18. Suzuki Y. Immunopathogenesis of cerebral toxoplasmosis. J Infect Dis. 2002b. 186(Suppl 2):S234-S240. PMID: 12424703.

19. Wang X, Claflin J, Kang H, Suzuki Y. Importance of CD8+Vbeta8+ T cells in IFN-gamma-mediated prevention of toxoplasmic encephalitis in genetically resistant BALB/c mice. J Interferon Cytokine Res. 2005. 25: 338-344. PMID: 15957957.

20. Wilson EH, Wille-Reece U, Dzierszinski F, Hunter CA. A critical role for IL-10 in limiting inflammation during toxoplasmic encephalitis. J Neuroimmunol. 2005. 165: 63-74. PMID: 16005735.


This work was supported by a Korea Research Foundation Grant (KRF-2003-002-E00047).
Fig. 1
Survival days of BALB/c mice either infected with T. gondii or treated orally with dexamethasone. Each group contained 10 mice. The Dexa-treated group of BALB/c mice were treated with 10 mg/L of dexamethasone in drinking water, 4~8 weeks after the beginning of the experiment. The Toxo-infected group of BALB/c mice were orally infected with 25 cysts of a 76K strain of T. gondii, and then evaluated for 8 weeks. The Toxo/Dexa-treated group, consisting of Toxoplasma-infected BALB/c mice, was treated with 10 mg/L of dexamethasone in drinking water for 4-8 weeks, beginning at 4 weeks PI. The data are representative of 1 of 2 separate experiments.
Fig. 2
Detection of T. gondii P30 and B1 genes in the brains of mice either infected with T. gondii or orally treated with dexamethasone. P30 and B1 gene expression levels were analyzed via Southern blot hybridization. The data shown are representative of 1 of 2 separate experiments.
Fig. 3
Time course of the IgG (A), IgG1 (B), IgG2a (C), IgA (D) and IgM (E) antibody titers of sera from mice either infected with T. gondii or orally treated with dexamethasone. The data are expressed as the means ± SD of 5 mice.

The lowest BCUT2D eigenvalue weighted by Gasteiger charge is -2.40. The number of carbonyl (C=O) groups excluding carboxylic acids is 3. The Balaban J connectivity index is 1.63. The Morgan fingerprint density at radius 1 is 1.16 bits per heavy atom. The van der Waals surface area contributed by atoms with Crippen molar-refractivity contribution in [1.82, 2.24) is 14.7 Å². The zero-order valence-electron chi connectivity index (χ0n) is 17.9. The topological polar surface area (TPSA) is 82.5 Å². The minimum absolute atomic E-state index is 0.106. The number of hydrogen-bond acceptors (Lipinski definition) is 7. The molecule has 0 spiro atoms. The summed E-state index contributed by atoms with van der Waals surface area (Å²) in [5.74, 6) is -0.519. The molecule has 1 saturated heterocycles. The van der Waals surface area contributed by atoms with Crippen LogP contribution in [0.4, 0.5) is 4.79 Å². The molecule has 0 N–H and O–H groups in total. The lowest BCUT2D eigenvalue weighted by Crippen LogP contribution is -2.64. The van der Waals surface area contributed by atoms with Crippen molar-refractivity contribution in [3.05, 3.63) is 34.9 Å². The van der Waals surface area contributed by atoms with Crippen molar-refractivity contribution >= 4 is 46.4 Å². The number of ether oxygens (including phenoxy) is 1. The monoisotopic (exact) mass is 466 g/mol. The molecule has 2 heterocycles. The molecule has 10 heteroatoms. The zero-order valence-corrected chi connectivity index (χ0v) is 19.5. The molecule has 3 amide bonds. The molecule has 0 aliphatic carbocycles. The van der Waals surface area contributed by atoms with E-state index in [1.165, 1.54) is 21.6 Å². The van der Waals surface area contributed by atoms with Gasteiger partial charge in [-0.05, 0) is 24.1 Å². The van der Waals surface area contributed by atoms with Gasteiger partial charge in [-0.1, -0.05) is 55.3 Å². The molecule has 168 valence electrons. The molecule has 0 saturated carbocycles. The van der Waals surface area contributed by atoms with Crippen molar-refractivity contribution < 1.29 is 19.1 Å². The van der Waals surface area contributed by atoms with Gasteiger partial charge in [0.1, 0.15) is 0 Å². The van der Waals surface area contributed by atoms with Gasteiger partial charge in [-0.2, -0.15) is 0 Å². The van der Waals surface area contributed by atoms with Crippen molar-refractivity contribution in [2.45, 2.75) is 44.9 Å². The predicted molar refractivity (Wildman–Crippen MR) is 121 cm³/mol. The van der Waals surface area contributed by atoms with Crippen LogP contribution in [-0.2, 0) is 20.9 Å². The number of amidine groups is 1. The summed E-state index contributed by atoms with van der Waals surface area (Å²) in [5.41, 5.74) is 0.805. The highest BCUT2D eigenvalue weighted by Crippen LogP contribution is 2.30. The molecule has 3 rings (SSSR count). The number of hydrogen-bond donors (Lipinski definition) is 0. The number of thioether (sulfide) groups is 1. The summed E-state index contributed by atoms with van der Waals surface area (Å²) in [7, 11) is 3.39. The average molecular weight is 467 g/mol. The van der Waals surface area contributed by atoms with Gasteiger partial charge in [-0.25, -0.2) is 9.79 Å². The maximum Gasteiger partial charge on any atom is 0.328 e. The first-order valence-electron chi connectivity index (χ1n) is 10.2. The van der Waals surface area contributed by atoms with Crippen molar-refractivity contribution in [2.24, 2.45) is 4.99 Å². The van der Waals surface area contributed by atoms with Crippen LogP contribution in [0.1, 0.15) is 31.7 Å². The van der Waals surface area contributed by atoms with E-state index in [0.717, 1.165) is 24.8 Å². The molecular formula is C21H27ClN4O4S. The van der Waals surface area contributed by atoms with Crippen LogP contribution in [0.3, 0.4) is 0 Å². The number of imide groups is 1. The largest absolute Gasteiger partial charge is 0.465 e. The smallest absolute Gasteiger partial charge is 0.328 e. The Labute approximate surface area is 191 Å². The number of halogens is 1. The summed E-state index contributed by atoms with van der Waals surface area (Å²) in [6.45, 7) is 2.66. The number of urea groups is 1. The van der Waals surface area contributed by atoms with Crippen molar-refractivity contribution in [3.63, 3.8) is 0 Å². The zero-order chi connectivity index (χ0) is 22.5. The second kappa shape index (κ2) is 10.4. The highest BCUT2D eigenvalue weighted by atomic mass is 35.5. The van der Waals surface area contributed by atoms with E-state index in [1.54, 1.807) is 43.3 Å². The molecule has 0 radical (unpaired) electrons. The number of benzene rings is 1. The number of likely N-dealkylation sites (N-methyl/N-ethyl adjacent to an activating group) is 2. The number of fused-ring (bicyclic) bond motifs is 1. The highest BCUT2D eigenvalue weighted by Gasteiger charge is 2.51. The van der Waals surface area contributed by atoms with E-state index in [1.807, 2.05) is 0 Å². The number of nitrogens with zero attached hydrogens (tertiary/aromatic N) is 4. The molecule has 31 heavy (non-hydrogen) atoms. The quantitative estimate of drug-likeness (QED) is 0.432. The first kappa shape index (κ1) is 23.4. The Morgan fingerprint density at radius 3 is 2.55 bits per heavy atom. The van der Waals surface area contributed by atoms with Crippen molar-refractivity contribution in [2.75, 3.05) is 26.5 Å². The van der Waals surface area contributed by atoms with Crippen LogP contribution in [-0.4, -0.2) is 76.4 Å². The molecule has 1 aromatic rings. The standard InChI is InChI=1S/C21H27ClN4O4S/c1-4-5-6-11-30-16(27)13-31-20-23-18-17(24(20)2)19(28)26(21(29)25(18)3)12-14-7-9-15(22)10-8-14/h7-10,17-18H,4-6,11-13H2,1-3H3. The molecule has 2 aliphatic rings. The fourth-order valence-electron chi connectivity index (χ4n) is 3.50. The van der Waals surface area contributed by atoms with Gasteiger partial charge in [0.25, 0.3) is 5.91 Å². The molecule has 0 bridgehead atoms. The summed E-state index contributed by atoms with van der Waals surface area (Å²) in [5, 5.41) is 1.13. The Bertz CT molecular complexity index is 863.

Fig. 4
In vitro production of IFN-γ (A), IL-12 (B), IL-4 (C), IL-5 (D) and IL-10 (E) from splenocytes of mice either infected with T. gondii or orally treated with dexamethasone. Splenocytes were cultured for 48 hr at 37℃ with Toxoplama lysate antigen, after which the cytokine concentrations in the supernatants were assayed via ELISA. The data are expressed as the means ± SD of 5 mice.
Table 1.
The kinetics of phenotype changes of splenocytes from BALB/c mice either infected with T. gondii or treated with dexamethasone orally
Weeksa) Dexa-treated (%)
Toxo-infected (%)
Toxo/Dexa-treated (%)
CD4+ CD8α+ CD4+ CD8α+ CD4+ CD8α+
0 38.8 ± 4.2 18.8 ± 1.8 38.8 ± 3.2 18.8 ± 1.8 38.8 ± 4.2 18.8 ± 1.3
2 36.9 ± 3.8 17.4 ± 1.2 36.9 ± 3.8 18.4 ± 1.2 36.9 ± 3.8 16.4 ± 1.2
4(0) 35.3 ± 3.3 16.9 ± 2.4 33.8 ± 2.2 19.6 ± 2.6 35.3 ± 3.3 17.9 ± 1.4
5(1) 31.1 ± 2.9 14.3 ± 1.9 37.1 ± 2.9 18.3 ± 1.9 23.8 ± 3.2* 13.6 ± 2.6*
6(2) 28.8 ± 2.2* 13.6 ± 2.6* 35.3 ± 3.3 19.9 ± 2.4 21.1 ± 2.9* 12.3 ± 1.9*
7(3) 32.7 ± 5.9 17.7 ± 3.1 36.7 ± 6.9 20.7 ± 3.1 26.7 ± 6.9 16.7 ± 3.1
8(4) 35.7 ± 4.9 18.7 ± 3.4 37.7 ± 6.9 19.7 ± 4.9 28.7 ± 5.9 17.7 ± 4.4

a) Weeks after T. gondii infection (dexamethasone treatment).

* Statistically significant differences as compared with control group (day 0). Data are presented as the mean ± SD of 5 mice. Splenocytes were stained with FITC-conjugated CD4+ or CD8α+ mAb, and then analyzed by a FACScan.

Editorial Office
Department of Molecular Parasitology, Samsung Medical Center, School of Medicine, Sungkyunkwan University,
2066 Seobu-ro, Jangan-gu, Suwon 16419, Gyeonggi-do, Korea.
Tel: +82-31-299-6251   FAX: +82-1-299-6269   E-mail: kjp.editor@gmail.com
About |  Browse Articles |  Current Issue |  For Authors and Reviewers
Copyright © 2022 by The Korean Society for Parasitology and Tropical Medicine.     Developed in M2PI